Biden offers support to Ukraine, rebukes Russia

Tells Moscow to stop backing masked gunmen

KIEV — Vowing that the United States would never recognize Russia’s “illegal occupation” of Crimea, Vice President Joe Biden on Tuesday reiterated America’s support of Ukraine, declared that “no nation has the right to simply grab land from another,” and called on Russia to stop supporting masked gunmen who have seized government buildings across the east of the country.

Biden’s remarks, made during a meeting with Ukraine’s interim prime minister, Arseniy P. Yatsenyuk, signaled strong US backing for the shaky new government in Kiev that Moscow does not recognize and condemns as the illegitimate fruit of a putsch engineered by the West.

In recent weeks, officials in Washington, including President Obama, have issued a string of warnings to Russia threatening increasingly harsh economic sanctions if the Kremlin does not help to deescalate the crisis in eastern Ukraine. But those seem to have gone largely unheeded.


Biden’s stern words, accompanied by a pledge of a further $50 million in US aid and help to break Ukraine’s dependency on Russian energy supplies, underscored how little trust now exists between Washington and Moscow, despite their joint role in brokering an international accord Thursday in Geneva that sought, so far with little effect, to defuse the crisis.

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Illustrating the volatility of the standoff in eastern Ukraine, the country’s acting president called Tuesday for a renewed effort to force the pro-Russian militants from the buildings they are holding after a failed attempt last week. In that effort, a column of 21 armored vehicles was commandeered by pro-Russian forces with the aid, the West says, of Russian special forces operatives.

“I call on the security agencies to relaunch and carry out effective antiterrorist measures,” the acting president, Oleksandr V. Turchynov, said in a statement, “with the aim of protecting Ukrainian citizens living in eastern Ukraine from terrorists.”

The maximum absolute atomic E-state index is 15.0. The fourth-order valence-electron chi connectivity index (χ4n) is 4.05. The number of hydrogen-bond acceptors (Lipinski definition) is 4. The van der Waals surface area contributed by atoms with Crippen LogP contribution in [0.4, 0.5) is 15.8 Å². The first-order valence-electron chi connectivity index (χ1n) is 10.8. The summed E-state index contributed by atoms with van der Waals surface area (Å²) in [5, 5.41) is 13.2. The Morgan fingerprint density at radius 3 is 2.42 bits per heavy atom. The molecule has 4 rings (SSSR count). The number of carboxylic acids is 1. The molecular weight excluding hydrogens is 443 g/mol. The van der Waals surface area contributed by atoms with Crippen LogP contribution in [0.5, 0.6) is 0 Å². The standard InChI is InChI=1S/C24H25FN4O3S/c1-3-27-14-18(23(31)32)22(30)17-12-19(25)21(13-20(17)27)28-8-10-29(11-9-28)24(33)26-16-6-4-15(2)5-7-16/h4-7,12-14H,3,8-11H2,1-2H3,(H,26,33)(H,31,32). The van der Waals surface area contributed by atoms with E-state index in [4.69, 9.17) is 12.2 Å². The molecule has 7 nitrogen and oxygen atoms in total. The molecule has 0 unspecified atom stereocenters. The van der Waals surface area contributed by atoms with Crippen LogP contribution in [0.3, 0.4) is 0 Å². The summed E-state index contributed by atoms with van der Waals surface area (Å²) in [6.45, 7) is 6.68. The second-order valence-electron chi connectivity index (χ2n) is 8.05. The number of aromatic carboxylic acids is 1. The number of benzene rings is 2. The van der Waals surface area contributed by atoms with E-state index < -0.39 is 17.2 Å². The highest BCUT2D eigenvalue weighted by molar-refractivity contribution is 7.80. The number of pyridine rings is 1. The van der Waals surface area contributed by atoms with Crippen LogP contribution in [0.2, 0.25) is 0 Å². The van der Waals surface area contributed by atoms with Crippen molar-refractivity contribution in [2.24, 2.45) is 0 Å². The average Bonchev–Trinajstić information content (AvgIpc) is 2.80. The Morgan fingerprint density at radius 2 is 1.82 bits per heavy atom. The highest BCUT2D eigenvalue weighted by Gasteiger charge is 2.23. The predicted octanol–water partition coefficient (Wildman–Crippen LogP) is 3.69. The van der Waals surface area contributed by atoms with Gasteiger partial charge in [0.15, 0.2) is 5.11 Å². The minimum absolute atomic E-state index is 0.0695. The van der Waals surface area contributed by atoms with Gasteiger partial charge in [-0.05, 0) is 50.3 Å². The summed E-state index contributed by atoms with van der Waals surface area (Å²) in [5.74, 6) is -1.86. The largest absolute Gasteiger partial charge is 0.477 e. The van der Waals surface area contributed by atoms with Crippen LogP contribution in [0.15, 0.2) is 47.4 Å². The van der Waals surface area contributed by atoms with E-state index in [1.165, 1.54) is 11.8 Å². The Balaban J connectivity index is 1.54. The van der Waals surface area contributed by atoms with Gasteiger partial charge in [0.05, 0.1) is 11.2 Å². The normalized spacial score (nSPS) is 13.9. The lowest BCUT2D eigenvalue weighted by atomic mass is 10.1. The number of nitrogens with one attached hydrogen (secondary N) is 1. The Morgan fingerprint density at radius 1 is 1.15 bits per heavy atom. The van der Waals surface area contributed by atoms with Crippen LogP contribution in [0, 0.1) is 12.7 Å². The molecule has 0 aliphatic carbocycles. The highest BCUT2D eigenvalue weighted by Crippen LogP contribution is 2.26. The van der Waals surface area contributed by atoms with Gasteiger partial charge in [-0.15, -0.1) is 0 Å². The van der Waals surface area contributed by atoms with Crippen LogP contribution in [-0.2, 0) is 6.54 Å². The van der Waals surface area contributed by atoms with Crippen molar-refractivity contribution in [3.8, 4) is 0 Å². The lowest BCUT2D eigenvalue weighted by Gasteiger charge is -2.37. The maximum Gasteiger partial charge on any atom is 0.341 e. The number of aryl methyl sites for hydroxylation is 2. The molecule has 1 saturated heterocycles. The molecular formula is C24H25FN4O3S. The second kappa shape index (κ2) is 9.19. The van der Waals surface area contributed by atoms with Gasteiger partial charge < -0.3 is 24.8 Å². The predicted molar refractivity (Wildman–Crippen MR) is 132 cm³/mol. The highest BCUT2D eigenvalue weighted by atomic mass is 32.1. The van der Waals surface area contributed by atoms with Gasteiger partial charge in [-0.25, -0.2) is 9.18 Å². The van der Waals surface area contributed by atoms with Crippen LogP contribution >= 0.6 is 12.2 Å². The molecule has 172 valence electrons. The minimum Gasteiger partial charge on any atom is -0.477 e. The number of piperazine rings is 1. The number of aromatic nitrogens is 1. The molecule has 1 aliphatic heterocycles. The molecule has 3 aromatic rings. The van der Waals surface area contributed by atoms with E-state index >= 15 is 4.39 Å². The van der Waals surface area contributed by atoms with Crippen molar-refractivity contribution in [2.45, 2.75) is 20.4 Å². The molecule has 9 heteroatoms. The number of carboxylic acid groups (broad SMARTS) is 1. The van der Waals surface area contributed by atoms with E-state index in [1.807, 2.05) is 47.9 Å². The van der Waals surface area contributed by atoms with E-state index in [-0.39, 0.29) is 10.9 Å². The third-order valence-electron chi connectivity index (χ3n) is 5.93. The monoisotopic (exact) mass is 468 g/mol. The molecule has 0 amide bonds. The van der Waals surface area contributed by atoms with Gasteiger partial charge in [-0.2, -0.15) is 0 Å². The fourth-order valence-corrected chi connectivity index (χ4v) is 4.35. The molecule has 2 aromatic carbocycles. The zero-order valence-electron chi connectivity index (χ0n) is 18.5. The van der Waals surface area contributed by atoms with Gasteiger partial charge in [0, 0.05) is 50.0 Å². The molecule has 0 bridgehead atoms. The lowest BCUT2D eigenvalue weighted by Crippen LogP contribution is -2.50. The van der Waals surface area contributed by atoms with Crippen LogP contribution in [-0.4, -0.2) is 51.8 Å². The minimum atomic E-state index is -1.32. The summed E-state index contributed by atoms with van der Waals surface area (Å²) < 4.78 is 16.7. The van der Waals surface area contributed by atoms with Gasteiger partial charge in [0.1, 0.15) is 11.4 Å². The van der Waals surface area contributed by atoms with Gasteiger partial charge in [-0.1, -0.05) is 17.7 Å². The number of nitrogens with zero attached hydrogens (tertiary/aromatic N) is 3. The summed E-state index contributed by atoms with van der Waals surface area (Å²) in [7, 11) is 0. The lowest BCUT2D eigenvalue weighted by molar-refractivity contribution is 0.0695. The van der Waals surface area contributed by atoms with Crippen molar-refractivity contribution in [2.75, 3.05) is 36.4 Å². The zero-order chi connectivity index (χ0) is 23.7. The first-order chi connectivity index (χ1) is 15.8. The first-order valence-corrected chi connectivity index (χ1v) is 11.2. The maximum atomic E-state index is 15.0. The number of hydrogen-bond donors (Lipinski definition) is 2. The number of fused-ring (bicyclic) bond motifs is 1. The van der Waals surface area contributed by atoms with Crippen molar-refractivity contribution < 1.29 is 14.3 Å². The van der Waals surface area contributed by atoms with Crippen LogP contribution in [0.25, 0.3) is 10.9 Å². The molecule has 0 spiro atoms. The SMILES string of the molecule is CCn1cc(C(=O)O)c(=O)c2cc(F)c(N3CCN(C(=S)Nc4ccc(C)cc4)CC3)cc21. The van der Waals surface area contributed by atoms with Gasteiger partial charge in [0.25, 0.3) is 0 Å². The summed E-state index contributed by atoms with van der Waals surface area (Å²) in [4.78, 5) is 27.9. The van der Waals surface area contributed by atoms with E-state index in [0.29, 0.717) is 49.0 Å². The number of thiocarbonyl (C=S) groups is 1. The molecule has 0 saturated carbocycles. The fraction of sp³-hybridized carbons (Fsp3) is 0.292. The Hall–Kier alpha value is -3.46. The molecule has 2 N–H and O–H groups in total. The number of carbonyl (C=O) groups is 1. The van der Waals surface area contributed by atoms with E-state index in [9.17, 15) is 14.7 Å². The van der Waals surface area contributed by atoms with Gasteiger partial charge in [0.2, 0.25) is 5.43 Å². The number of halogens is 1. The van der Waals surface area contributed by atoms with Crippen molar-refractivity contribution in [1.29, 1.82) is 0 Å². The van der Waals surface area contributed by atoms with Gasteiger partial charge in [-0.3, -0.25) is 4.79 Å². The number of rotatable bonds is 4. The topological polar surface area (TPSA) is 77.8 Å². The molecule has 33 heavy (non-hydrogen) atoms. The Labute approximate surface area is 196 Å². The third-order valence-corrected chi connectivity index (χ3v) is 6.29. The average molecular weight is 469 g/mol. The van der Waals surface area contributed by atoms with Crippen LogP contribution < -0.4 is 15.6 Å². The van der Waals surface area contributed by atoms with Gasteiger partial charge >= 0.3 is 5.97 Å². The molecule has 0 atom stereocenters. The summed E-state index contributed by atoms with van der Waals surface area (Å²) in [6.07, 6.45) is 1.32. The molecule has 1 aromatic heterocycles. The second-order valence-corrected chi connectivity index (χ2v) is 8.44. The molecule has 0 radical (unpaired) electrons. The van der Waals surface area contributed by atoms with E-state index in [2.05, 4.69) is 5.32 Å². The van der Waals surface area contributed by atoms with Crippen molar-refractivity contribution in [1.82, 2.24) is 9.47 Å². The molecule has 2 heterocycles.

Turchynov was reacting to a statement Tuesday by the self-proclaimed mayor of Slovyansk, which said that one of the “brutally tortured” bodies found in a river there this week was that of Volodymyr Rybak, an official from the nearby town of Gorlovka and a member of the president’s political party.

The pro-Russian mayor, Vyacheslav Ponomaryov, attributed the killings to Right Sector, a Ukrainian nationalist group, but he did not offer any evidence to back his statement.


Ponomaryov also announced that members of Slovyansk’s pro-Russia militia had detained Simon Ostrovsky, an American video journalist from Vice News, and were holding him in the captured headquarters of the Ukrainian Security Service in Slovyansk.

In an e-mailed statement, Vice said it “is aware of the situation and is in contact with the United States State Department and other appropriate government authorities to secure the safety and security of our friend and colleague, Simon Ostrovsky.”

Biden, echoing the view of Ukrainian authorities that the unrest in the east has been instigated and, in some places, directly assisted by Russian military and intelligence personnel, called on Russia to “stop supporting men hiding behind masks in unmarked uniforms,” the so-called green men who have seized government buildings in at least 10 towns and cities.

“It’s time for Russia to stop talking and start acting — act on the commitments they made” in Geneva, Biden said, adding that Ukraine, through an amnesty law and other steps, was trying to live up to its commitment.

Russia, however, blames Kiev for the slim results of the Geneva agreement, which called for the disarming of gunmen and the freeing of occupied buildings. While Washington and Kiev focus on pro-Russian militants holding buildings in the east, Moscow insists that the main reason for the continuing unrest is the Kiev government’s failure to rein in groups like Right Sector, which are still occupying City Hall and the central post office in Kiev.


Since the ouster in February of Ukraine’s pro-Moscow president, Viktor Yanukovych, Russia has repeatedly denounced Ukraine’s new leadership as dominated by extreme nationalists and neo-Nazis who threaten not only ethnic Russians and Russian-speakers in the east but Jews and other minorities. After meeting in Kiev with Ukrainian officials and local Jewish leaders, however, David Harris, executive director of the American Jewish Committee, said Tuesday that “the government is committed in word and, we believe, in deed to fighting xenophobia and anti-Semitism.”

a frosty relationship

Russian allegations of anti-Semites on the rampage in Ukraine, Harris said in an interview, were “a dangerous, Machiavellian game” that only endangered Jews.

“This is not the first time in history that the Jewish community has been put in the middle of such a game,” he said.

In a statement to Ukraine’s parliament after his meetings with Yatsenyuk and Turchynov, Biden spoke of the “humiliating threats” faced by Ukraine and said the United States was “ready to assist.” But he also emphasized that Ukraine needed to put its own house in order, calling on it to “fight the cancer of corruption that is endemic in your system right now” and to reduce its crippling dependence on Russia for supplies of natural gas.

He applauded parliament for moving to change Ukraine’s Constitution to devolve more power to its diverse regions, including the mainly Russian-speaking east.

In an effort to calm pro-Russian separatists, the government in Kiev has promised to grant more autonomy to local authorities to run their own affairs.